For, in part, the same reason, I am not engaging in introductions to any of the founders of the new Milestone. One, because they need their space for the task ahead.
Two, let’s keep it real. We are all each other’s competition, in the best way, because we want to produce material to improve and expand the American comic book industry and entertainment industry.
I am the co-owner of a company and I have partners. If I was of the mind to try and exploit my relationship with the founders, it would, by general principle, have to be in the interest of my business and that of my partners.
Business, never personal.
Am I involved with the new Milestone?
Will I be doing business with the new Milestone?
They are my friends, and two of them helped give me my first shot in the business. They took me under their wings and helped make me the person I am today, so I intend to answer the call to action when it comes.
Their business and my business is aligned.
Then there’s the big question. The messy one everyone’s thinking, everyone who knows the company’s history and its founders.
Where’s Michael Davis? What do I have to say about it? What do I know?
What I have to say about it is that Michael Davis is a Co-Founder of the first version of Milestone Media, Inc., he is the man who helped start the comic book division of Motown, started the Guardian Line of Comics, created The Black Panel, accomplished so much more than the preceding things, and taught me lessons I will never forget.
He is a friend, he is a businessman, and what his connection, fate, or involvement with the new Milestone is, is none of our business.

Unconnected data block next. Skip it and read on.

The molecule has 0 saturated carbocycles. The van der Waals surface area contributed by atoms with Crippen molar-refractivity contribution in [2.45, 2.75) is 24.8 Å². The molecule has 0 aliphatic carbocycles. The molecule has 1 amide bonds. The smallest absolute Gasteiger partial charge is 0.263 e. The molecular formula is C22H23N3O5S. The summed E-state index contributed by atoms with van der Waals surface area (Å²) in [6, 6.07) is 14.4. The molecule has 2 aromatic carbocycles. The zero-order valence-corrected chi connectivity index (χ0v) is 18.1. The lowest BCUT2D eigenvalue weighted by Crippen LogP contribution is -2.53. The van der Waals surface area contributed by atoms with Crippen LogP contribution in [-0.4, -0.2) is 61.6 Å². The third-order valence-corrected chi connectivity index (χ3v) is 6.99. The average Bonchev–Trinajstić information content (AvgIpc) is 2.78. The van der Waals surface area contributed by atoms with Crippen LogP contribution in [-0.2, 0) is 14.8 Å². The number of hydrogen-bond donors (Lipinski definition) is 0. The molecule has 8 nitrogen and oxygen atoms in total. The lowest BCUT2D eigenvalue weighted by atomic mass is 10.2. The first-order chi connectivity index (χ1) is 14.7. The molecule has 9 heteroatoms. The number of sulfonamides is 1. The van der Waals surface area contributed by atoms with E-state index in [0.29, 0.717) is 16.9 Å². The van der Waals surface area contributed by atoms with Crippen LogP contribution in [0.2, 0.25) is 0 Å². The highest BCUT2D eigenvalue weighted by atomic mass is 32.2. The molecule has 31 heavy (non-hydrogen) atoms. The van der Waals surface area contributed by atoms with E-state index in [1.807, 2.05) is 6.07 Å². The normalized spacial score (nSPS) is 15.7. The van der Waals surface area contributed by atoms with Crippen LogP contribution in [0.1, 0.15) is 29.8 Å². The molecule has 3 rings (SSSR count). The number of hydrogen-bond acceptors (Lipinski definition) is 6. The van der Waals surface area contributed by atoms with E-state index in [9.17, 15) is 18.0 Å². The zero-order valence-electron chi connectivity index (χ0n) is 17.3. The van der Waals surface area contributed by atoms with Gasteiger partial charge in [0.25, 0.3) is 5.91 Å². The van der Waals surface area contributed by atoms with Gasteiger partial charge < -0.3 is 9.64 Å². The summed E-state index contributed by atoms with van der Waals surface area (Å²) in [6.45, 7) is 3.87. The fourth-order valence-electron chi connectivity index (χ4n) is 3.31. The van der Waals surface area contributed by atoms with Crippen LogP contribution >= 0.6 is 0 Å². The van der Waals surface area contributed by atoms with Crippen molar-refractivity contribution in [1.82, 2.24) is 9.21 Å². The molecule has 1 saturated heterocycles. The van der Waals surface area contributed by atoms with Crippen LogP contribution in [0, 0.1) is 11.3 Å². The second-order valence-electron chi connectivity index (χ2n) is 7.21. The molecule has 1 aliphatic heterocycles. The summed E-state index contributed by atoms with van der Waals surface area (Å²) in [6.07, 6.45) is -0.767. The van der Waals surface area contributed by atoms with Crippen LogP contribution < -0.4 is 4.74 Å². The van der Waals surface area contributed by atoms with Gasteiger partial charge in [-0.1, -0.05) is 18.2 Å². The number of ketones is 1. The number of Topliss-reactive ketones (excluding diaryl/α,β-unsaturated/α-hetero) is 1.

It really isn’t.
We have this collective misconception that we are entitled to know everything about the creators behind these characters and ideas we love so much.
We’re not entitled to know anything other than what those people choose to tell us, and our collective speculation and commentary on social media does not matter a damn.
One thing is for certain, I am not worried about Mike.
Mike is a survivor. Mike is a locomotive. Mike is a ball of fury and he does not allow his momentum to be adversely affected, even by the most affecting things.
His business is none of our business, but I would and will always show Mike the respect he is due by mentioning his place in history, and I look forward to seeing what he has coming next.
So those are my answers, but this is my takeaway.
I’ve communicated with many people on social media since the news broke, and seen so much excitement and joy, criticism and curiosity, anxiousness and applause, and what I would ask you to do is this:
Keep it moving, as Q-Tip said, as my business partner Shawn Martinbrough always says to me.
Keep it moving.
Milestone is not going to be able to do it alone. They’re not going to save us from being ignored or diminished by other comic book companies. They’re not going to drop from the sky, armed to the teeth, and save the comic book industry.
Every one of us with a vested interest in seeing a better landscape of entertainment, a more fair landscape, a more diverse landscape, with more characters of color written by people of color, augmented in their corporate and social impact by businesspersons of color.